Butternut Squash Pilaf

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Butternut squash pilaf is a family-friendly side or main dish that comes together easily in one pan. 

We’re very much into routine at my house. Family dinner is our main constant, and no matter what we’re eating, it’s together around the table.

While there are some standard dishes I know I can serve, I’m always foisting new recipes upon them in an attempt to broaden their taste buds. 

I’m happy to report this butternut squash pilaf was a winner for everyone at the table.

butternut squash pilaf on holiday table

Butternut squash is a favorite in our house, always making appearances in dishes from butternut squash tacos with black beans to butternut cheddar frittata, but I’m still pleasantly surprised whenever any dish is gobbled up.

Made of both grated and cubed squash, this dish is a wonderful vegetarian side dish or even main. 

I love how easy it is to make, and the rest of the family loves the sweet, mild squash flavor.

How to prepare butternut squash

You’ll need a small to medium butternut squash for this recipe. Look for one that has a longer neck rather than larger bulb end, and you’ll get plenty to use.

Because the squash gets cooked in the pan rather than on its own, you’ll need to peel it first.

I like to use a Y-peeler. I cut off the top stem first and then peel from the cut edge down.

peeling butternut squash

Sometimes you’ll need to go over the squash more than once to get past the thick rind, but the peeler makes quick work of it.

If you are confident with the knife, you can also use a large sharp knife to cut away the skin. Be sure to first cut the bottom so you can rest the squash flat on your cutting board!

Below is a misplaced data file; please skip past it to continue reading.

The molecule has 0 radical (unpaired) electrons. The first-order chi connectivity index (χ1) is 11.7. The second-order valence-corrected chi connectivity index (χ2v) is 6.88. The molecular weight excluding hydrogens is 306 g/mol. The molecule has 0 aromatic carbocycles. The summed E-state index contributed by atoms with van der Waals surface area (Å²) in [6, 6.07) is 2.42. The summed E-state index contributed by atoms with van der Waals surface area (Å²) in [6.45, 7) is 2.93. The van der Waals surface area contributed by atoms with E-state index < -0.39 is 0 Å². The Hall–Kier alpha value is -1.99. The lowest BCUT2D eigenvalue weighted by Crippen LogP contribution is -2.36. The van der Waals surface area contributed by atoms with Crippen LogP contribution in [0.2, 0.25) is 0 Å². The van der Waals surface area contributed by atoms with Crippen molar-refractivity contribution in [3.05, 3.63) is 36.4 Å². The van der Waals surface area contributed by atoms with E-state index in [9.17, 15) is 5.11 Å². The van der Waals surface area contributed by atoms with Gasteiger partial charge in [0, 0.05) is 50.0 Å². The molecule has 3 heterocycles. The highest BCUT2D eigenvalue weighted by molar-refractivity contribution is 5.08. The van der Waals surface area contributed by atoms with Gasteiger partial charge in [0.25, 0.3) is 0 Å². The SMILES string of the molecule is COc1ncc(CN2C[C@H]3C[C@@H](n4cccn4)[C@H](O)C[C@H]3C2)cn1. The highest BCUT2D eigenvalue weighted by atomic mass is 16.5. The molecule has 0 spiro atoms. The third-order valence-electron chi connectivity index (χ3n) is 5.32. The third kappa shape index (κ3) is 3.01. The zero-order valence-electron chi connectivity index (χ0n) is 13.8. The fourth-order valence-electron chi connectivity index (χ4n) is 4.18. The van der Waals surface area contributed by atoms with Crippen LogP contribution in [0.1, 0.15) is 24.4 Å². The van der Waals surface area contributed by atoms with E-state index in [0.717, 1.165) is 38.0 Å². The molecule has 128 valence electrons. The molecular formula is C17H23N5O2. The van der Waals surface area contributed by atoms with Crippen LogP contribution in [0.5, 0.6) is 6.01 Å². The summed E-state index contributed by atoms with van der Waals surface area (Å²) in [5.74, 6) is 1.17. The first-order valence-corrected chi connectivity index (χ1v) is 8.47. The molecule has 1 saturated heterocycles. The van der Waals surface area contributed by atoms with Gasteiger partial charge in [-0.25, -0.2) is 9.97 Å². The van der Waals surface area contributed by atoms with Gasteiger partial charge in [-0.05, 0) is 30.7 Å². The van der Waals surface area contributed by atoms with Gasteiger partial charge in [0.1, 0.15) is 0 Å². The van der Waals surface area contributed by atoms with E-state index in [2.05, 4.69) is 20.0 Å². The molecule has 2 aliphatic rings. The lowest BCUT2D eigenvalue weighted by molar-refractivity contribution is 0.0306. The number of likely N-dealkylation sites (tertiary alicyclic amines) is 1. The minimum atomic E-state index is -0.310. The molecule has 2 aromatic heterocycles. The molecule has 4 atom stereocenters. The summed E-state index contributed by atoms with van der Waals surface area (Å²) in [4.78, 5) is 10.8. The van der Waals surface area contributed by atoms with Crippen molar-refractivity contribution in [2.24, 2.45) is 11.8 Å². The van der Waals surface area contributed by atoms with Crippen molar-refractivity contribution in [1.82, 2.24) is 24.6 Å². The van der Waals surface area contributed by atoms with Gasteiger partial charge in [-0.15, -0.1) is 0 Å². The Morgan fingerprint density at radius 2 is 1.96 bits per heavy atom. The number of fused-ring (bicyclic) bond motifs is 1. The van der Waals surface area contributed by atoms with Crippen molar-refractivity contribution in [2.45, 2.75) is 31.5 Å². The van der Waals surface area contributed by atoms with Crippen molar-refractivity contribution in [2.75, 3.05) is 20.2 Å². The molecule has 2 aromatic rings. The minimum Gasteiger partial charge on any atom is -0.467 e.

Once peeled, scoop out the seeds. I like to use a melon baller for this, which grabs the stringy flesh as well.

Chop half the squash into small cubes. 

Peel the other half using the large holes of a box grater. It’s easiest to use the neck parts of the squash for grating.

Making butternut squash pilaf

You’ll need a large pan for this dish; don’t skimp!

I have used a large, deep skillet for this recipe, but it quickly becomes difficult to stir once all the ingredients are added.

If you have one, use a Dutch oven, or any pot you’d normally use for soup.

You can also halve the recipe if needed. Save the rest of your squash for another dish like kale and butternut squash saute. 

I recommend tasting the dish as it cooks to ensure the rice is cooked. Stir it often for even cooking and to prevent sticking, and add extra liquid as needed.

butternut squash pilaf on a platter

Recipe substitutions

I’ve made this recipe with both brown rice and basmati rice, and both are delicious. 

If you use brown rice, keep in mind that the cooking time is longer, and you might need to add additional broth for it to be cooked fully.

Don’t skip the fresh herbs. Fennel fronds are excellent and the mild anise flavor works well against the sweet squash.

You can also use chopped chives. They’re perfect for those of you who love a more allium-based burst.

Other options include oregano, thyme, or even rosemary or sage. Increase or reduce the amount of herbs according to your own preferences.